Best Feminist Sci Fi Books To Read

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This article showcases our top picks for the Best Feminist Sci Fi Books To Read. We reached out to industry leaders and experts who have contributed the suggestions within this article (they have been credited for their contributions below).

We are keen to hear your feedback on all of our content and our comment section is a moderated space to express your thoughts and feelings related (or not) to this article This list is in no particular order.

The Dispossessed by Ursula K. Le Guin

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This story is set in the future when the world has become overpopulated and riddled with war. A utopian society forms on the moon, where although there are fewer resources, the entire society is committed to working together and sharing everything (including lovers) equally for the betterment of humanity. When a scientist from the moon visits Earth, he sees the greedy and gluttonous culture that led to the departure of his people to the moon. What he realizes, however, is that the utopia that he believed in was actually not as perfect as he had imagined. Why I recommend it: This story reveals that many of our ideas for a ‘better life’ come with sacrifices, including what it means to be an independent woman with equal rights and responsibilities as men. It changed the way I view solving societal problems and has helped me see my role as a woman in a more holistic way.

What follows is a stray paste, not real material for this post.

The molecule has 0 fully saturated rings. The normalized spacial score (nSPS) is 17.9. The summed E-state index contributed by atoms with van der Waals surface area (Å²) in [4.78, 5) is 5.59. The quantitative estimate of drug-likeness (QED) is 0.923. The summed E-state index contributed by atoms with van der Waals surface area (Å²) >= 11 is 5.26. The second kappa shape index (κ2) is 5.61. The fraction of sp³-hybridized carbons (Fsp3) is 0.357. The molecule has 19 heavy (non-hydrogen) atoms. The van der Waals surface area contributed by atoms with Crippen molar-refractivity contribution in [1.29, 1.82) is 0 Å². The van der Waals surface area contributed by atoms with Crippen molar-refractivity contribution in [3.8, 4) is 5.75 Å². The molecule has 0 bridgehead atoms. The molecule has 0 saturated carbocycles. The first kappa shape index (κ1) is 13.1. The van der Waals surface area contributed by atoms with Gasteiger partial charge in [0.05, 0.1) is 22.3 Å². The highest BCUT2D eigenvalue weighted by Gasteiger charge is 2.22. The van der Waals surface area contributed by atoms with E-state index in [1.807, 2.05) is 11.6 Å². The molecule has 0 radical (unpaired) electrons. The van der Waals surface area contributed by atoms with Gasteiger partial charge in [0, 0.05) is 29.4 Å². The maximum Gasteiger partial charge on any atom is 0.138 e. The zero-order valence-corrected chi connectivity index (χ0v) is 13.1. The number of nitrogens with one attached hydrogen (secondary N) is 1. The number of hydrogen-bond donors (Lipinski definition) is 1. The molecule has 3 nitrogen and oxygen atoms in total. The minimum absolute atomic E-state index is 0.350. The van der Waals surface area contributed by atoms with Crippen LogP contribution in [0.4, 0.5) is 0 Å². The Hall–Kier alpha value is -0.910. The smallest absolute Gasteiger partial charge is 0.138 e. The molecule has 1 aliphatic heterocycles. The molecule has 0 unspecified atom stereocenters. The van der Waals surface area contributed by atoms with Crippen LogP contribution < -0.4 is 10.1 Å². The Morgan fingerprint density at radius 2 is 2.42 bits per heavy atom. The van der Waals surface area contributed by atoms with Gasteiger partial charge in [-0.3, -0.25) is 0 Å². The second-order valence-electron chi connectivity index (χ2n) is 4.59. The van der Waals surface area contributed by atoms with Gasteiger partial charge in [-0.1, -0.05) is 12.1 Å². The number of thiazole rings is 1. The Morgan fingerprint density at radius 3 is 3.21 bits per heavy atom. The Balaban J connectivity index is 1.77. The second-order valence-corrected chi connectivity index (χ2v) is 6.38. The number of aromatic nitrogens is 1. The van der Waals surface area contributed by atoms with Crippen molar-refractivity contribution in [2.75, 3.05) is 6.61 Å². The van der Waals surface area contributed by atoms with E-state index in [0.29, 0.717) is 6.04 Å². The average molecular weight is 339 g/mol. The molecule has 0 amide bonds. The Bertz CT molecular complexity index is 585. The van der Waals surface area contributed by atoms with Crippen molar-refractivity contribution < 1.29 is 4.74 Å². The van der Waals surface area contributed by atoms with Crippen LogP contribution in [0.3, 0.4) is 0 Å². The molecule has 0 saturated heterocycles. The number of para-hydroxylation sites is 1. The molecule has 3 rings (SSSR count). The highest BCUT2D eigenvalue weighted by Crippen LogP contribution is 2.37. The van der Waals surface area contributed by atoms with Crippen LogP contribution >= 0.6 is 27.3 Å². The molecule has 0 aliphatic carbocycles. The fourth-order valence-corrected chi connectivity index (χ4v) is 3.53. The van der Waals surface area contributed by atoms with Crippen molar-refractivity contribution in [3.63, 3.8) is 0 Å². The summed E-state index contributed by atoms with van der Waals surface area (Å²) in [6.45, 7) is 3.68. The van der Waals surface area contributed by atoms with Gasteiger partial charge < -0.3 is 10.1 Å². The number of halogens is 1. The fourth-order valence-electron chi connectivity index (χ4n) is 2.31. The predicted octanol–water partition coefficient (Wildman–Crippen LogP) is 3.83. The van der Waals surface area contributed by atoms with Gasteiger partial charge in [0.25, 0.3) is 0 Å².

Unveiling a Parallel by Alice Ilgenfritz Jones

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Ilgenfritz and Merchant creatively created a new world and universe in their story. While everything is being told from the point of view of a different kind of mankind, they greatly highlight the issues and concerns that are being faced by women. Something to Think About: The authors effectively used their novel to call out the challenges being faced by women both in their fictional world and in their very own community. This makes the story serve as the voice of the authors in expressing their grievances about inequality in sexes, roles, and rights.